Dr Michael Piper is a QBI group leader specialising in neural stem cell differentiation.

He graduated from The University of Tasmania with a degree in 1996, and then moved to The University of Queensland, working on his PhD in the cellular and molecular mechanisms underlying embryonic kidney development at QBI’s neighbour the Institute for Molecular Bioscience.

After receiving his PhD in 2003, he moved to The University of Cambridge, UK, studying how axonal growth cones navigate to their targets in the brain.

The discoveries he made led to an understanding of the mechanisms underlying axonal guidance at the level of the growth cone, and how navigating growth cones are able to reach specific targets within the developing nervous system.

“The brain is perhaps the most complex organ in the body, and malformations to the development of the brain during embryogenesis have severe outcomes that can have lifelong implications,” Dr Piper said.

Dr Piper left The University of Cambridge to take on a role at QBI in 2006, which then led to an ongoing joint position with QBI and the School of Biomedical Sciences in 2010.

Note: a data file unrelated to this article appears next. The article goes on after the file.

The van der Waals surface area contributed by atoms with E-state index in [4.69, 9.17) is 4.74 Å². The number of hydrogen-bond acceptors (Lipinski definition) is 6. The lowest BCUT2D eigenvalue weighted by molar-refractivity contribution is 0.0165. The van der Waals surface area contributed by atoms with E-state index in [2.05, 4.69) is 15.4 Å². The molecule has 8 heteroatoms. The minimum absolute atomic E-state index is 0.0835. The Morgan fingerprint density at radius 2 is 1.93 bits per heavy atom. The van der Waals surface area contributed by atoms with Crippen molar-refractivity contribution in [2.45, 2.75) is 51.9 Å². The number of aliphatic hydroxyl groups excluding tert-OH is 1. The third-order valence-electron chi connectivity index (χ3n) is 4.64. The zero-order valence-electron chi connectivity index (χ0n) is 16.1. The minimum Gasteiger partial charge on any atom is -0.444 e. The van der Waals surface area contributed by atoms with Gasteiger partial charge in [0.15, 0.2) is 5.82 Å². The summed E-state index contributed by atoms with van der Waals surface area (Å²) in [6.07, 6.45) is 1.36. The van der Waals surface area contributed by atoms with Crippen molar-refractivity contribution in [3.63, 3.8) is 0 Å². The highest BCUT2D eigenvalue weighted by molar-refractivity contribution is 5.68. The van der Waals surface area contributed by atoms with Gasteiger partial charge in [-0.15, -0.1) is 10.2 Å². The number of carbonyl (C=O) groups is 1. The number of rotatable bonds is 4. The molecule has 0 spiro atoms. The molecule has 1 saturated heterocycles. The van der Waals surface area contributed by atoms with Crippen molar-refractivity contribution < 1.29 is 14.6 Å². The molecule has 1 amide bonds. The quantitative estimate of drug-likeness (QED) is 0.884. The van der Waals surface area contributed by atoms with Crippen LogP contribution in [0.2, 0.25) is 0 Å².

He currently holds an Australian Research Council Future Fellowship, and uses the cortex of developing and adult mice to understand the biology of neural stem cells within the brain.

His work is centred on how neural stem cells in the developing brain are instructed to differentiate into neurons and glia along the correct developmental trajectory, providing insights into how developmental disorders arise.

“We are also investigating how neural stem cell behaviour in the adult brain is regulated, work which will contribute to our understanding of normal brain function, and to disorders of the brain such as glioma,” he said.

“We are also applying our findings to different areas of the brain, including the cerebellum, and to different disorders, including schizophrenia and medulloblastoma.”

In the future Dr Piper is looking forward to utilising QBI’s next generation sequencing and emerging microscopy platforms, to further dissect the biology of developing and adult neural stem cells.

“QBI provides an ideal environment to perform world-class research that can have a meaningful impact on society as a whole.”